The most important thing to remember about navigating this lifestyle is that there’s no one right answer for every family. How you choose to handle this dynamic may look different from how another family does, and that’s okay.
Figuring out what works best for you and your children is what matters the most.
Raising vegan kids will offer plenty of obstacles along the way. Don’t let having parents with different diets define the relationship you have with them. It’s most important to find what works best for your unique family, which prioritizes transparency and respect.
Chime In: Have you been in this situation before? What other advice do you have for families with parents who follow different diets?
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Dr Stella says
This is my family! Mom and two toddlers (2 and 4) are vegan and dad eats animals. Great advice, all of which we have put into play.. Most important has been maintaining open discussion about it all and letting the kids ask and see the different animal foods he might eat that we don’t. They know daddy eats cow and chicken, and we eat plants. They have never been upset they couldn’t have it, I think because it’s never been a mystery or something to covet- it’s just different. Positive tone and not demonizing is important though it’s a fine and at times hard line to skirt explaining why eating plants helps our bodies be strong while not saying eating animals is “bad.” Even if science directly says that…you definitely don’t want your toddler putting down someone else’s food. Thus far, we are doing well!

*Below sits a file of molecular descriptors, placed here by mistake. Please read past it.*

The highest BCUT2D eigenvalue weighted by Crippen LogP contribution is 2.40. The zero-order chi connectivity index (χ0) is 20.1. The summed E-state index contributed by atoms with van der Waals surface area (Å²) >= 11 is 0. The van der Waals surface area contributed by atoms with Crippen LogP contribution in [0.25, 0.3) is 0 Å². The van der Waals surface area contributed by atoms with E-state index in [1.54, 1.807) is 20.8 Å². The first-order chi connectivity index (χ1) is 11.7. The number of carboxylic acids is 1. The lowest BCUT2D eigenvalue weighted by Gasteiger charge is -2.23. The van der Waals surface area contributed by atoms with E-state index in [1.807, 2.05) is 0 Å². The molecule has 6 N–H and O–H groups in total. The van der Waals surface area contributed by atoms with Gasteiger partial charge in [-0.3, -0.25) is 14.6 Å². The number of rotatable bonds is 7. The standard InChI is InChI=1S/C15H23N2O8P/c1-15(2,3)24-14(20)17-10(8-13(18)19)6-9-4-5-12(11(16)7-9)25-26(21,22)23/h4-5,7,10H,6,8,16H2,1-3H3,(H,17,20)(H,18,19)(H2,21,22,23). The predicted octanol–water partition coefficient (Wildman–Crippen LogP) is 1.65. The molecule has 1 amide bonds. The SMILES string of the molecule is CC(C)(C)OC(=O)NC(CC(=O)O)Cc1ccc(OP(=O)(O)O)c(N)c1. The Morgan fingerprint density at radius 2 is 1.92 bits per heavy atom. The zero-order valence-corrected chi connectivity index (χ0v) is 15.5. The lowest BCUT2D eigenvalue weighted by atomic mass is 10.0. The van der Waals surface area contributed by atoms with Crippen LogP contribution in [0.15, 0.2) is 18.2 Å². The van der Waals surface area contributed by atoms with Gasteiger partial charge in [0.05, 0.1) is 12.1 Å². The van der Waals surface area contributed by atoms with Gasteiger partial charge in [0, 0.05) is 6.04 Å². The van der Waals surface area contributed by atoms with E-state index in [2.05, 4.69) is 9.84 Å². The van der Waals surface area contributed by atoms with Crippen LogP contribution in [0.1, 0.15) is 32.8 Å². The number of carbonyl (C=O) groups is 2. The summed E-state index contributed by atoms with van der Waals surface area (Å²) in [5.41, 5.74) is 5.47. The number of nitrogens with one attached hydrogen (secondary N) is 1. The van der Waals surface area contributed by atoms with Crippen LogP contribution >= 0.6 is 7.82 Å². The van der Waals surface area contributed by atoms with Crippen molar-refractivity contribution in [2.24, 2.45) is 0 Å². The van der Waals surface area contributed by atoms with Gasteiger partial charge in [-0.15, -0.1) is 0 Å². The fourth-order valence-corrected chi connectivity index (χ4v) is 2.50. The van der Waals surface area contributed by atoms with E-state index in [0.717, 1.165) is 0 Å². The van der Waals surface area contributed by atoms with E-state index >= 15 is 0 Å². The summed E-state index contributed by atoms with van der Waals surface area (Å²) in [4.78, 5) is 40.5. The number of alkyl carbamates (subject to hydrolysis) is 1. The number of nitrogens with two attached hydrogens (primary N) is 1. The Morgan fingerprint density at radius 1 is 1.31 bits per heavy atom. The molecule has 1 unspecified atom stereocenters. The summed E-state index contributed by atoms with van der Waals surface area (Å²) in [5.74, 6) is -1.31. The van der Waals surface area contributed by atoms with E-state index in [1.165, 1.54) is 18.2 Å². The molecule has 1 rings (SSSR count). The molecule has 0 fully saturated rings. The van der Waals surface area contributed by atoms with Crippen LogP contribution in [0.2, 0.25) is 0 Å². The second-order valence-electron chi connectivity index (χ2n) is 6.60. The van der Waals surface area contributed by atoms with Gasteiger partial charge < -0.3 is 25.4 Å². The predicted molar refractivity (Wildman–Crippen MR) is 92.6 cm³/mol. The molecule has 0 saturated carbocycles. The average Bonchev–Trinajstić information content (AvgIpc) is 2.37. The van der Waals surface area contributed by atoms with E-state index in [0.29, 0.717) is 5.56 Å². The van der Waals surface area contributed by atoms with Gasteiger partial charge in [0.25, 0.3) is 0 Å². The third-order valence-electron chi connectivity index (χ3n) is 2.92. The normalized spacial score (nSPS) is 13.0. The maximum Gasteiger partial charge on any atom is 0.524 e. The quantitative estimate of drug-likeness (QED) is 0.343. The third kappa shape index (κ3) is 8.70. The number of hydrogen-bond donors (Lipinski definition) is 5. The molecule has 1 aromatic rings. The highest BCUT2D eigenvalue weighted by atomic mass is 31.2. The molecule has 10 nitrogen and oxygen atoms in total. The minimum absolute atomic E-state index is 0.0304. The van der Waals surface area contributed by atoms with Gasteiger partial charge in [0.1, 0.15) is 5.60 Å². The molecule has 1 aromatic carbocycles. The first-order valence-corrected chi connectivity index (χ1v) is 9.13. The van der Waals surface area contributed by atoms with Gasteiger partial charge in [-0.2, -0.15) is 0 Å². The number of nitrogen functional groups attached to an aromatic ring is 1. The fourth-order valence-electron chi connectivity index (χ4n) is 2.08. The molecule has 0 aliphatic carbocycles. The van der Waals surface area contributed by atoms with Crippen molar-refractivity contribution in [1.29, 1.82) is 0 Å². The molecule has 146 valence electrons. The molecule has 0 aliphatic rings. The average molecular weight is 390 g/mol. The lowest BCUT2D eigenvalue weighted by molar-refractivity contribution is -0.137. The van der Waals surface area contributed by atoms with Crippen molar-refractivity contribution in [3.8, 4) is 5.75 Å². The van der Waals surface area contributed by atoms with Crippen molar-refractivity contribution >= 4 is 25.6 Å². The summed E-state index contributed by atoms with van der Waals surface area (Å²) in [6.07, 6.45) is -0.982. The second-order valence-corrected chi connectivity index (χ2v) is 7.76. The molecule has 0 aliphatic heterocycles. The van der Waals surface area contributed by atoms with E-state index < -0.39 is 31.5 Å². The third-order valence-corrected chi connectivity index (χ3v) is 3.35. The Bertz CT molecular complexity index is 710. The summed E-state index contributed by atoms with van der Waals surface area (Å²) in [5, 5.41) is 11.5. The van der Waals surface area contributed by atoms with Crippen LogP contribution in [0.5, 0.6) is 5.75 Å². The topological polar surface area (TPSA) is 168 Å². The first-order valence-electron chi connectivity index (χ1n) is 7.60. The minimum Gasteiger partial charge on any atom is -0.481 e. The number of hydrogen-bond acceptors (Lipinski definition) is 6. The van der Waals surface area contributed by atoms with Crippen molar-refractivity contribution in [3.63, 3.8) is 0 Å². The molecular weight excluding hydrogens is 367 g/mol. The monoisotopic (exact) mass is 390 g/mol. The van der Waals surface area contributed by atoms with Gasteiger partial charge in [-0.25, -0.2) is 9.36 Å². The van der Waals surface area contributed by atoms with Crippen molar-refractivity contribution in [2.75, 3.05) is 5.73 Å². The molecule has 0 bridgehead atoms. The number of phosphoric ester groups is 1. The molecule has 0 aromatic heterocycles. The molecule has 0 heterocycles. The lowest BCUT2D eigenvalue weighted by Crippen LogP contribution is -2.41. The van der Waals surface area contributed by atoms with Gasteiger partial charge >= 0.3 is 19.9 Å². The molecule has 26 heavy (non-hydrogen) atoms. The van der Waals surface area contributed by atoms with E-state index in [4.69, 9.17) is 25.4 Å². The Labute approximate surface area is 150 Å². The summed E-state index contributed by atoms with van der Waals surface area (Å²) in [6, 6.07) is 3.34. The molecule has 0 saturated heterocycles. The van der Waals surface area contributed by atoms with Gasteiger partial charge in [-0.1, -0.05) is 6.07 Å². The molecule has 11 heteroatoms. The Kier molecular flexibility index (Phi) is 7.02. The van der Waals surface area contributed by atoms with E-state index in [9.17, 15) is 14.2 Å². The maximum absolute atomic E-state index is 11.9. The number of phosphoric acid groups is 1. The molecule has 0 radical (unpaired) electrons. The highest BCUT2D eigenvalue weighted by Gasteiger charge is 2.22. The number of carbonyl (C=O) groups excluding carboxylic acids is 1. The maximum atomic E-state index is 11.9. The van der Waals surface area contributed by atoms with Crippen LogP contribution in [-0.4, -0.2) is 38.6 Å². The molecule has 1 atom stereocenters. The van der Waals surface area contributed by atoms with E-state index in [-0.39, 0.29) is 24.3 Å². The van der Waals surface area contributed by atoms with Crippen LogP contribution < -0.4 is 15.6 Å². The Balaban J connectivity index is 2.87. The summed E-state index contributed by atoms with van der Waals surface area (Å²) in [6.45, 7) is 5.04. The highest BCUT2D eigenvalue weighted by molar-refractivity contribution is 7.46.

Thanks for this! My husband and I agreed on a lacto-ovo vegetarian diet for our daughter. It’s a hard pill for me to swallow, but I still serve her plenty of vegan meals. I also am upfront about what she’s eating, which has allowed her to voice that she doesn’t want to eat or try certain foods. Just as I chose to be vegan, she can make her own informed choices!
Thank you for this post and all your work here on PBJ! My partner and I are both vegan, and so are our kids for now anyway. But talking to them about how others eat animals can be challenging. This is a helpful guide!
My husband is a vegetarian and I am vegan, as is my just turned 3 year old. She sometimes wants daddy’s plate and I just say “Oh he is eating something different, sometimes we don’t eat the same things”. As she gets older I want to explain why some people eat some things and others don’t without shaming others. Do you have any books you can recommend? I just got That’s Why We Don’t Eat Animals and I think it is a little advanced for my kiddo. It’s tough to navigate because saying oh we love animals we don’t eat them might mean “other people are mean to animals if they eat them!” in a toddler brain. Also she eats vegan cheese and milk and doesn’t realize they are not “real” cheese and milk so one day I need to explain that to her as well, it’s so hard at such a young age! Thanks!
I really love the books “We all love” and “prayer for the animals”– that one really isn’t religious at all, more in the vein of “may all beings be happy and free”